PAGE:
WE ALL NEED white space – open, unassigned time. We need it for better relationships, mental health, and better productivity. Juliet Funt writes in A Minute to Think, “without space, we can’t sustain ourselves.” It is the missing element in our lives, and we need to get it back.
Funt suggests that first, we need to take strategic pauses to recuperate, reduce, reflect, and construct. They help us to separate. When you can’t take long stretched of pen thinking time, Funt uses what she calls the Wedge. “The Wedge is a small portion of white space inserted between two activities. It’s used specifically to pry apart actions or events that without it would have been connected.”
What keeps us from doing this are the Thieves of Time. “Four key drivers propel companies, teams, and human beings at work: Drive, Excellence, Information, and Activity. Despite being positive and helpful to us in their basic nature, these forces are also the biggest reason white space withers.” When taken to extremes, they reduce our effectiveness. They look like this:
We mindlessly accept a meeting invite because we are driven. (Associated with burnout and overdrive)
We overtweak a presentation because we want to be excellent. (Associated with perfectionism)
We go too deep into dashboards and data because we want to be informed. (Associated with overload)
We impulsively grab the next to-do on our list because we feel we should always be active. (associated with frenzy)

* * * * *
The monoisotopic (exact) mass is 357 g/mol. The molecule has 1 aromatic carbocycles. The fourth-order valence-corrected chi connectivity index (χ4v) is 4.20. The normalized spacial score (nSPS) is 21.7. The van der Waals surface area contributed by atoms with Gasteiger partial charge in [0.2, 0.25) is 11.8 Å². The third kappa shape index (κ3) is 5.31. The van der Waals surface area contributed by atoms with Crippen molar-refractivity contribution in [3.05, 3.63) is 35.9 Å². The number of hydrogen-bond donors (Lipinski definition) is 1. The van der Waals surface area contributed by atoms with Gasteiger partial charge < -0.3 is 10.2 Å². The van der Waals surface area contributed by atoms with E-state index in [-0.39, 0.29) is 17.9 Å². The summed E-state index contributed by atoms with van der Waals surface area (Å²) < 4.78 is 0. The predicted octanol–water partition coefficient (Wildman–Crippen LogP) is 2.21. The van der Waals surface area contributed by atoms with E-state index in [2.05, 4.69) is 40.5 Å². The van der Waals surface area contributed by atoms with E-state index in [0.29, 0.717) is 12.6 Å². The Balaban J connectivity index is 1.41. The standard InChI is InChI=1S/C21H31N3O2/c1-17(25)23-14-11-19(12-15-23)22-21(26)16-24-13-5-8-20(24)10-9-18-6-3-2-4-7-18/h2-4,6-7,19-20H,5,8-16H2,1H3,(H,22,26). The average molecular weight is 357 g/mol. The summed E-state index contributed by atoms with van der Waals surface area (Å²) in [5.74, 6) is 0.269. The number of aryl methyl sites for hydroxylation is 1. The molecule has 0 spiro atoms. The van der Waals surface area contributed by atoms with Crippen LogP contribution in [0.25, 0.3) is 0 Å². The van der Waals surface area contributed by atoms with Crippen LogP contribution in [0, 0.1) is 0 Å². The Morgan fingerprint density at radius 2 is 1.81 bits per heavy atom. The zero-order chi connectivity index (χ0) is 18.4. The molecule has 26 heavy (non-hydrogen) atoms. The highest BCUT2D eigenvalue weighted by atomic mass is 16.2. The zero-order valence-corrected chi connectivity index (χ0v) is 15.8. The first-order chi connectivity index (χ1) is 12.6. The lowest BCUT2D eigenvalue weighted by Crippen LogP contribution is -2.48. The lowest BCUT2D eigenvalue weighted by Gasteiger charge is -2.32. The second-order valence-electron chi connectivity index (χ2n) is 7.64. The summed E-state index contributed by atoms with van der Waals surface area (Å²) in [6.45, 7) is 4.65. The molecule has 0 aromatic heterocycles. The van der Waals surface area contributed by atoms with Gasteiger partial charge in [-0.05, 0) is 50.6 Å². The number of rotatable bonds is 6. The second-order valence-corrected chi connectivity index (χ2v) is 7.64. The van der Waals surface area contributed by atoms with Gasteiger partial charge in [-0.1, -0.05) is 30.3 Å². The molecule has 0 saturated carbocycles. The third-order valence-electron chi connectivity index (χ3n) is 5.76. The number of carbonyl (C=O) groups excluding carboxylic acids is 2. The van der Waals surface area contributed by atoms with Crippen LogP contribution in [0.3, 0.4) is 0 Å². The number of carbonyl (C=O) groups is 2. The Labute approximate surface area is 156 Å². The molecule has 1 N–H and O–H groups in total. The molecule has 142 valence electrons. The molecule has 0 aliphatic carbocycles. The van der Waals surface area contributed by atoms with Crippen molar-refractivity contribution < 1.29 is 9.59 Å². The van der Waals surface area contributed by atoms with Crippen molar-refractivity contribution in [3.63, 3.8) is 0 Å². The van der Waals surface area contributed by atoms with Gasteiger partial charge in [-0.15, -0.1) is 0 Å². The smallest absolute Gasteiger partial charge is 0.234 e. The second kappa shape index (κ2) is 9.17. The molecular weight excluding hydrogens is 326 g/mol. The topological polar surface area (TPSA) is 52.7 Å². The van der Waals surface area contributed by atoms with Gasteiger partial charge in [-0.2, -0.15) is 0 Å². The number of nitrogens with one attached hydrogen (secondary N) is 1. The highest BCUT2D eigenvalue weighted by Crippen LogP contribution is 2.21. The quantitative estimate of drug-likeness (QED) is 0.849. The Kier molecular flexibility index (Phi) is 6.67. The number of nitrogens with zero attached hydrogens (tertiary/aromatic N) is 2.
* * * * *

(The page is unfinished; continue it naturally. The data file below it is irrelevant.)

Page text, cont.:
You deal with these excess use of these strengths by asking the following Simplification Questions:
Drive – when it turns into overdrive – needs to hear: Is there anything I can let go of?
Excellence – when it turns into perfectionism – needs to hear: Where is “good enough,” good enough?
Information – when it turns into overload – needs to hear: What do I truly need to know?
Activity – when it turns into frenzy – needs to quiet its flailing long enough to hear: What deserves my attention?
She also goes into using the Wedge to deal with the mirage of hallucinated urgency. The kind of urgency that we manufacture and causes us to “constantly and thoughtlessly interrupt our colleagues” and the kind of urgency that others place on us. Start to deal with it by putting a Wedge between what comes to mind and anything we do about it.
Funt reveals to us in A Minute to Think the core issues that invite the busyness into our lives and then provides us with practical applications to defeat them. It is geared to working professionals, but people young and old, working or not, deal with these same issues that diminish the quality of their lives. The busyness mindset that we have unintentionally adopted leads to shallow thinking, the acceptance of other people’s thinking, and the knee-jerk reactions that are so prevalent today.
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The answer to our collective busyness is to reclaim our days by freeing up time to think, process, and create. With the Busyness Test, you can take a closer look at your day-to-day activities and habits to help you learn how to uncover more of this crucial space for creativity and strategic thinking.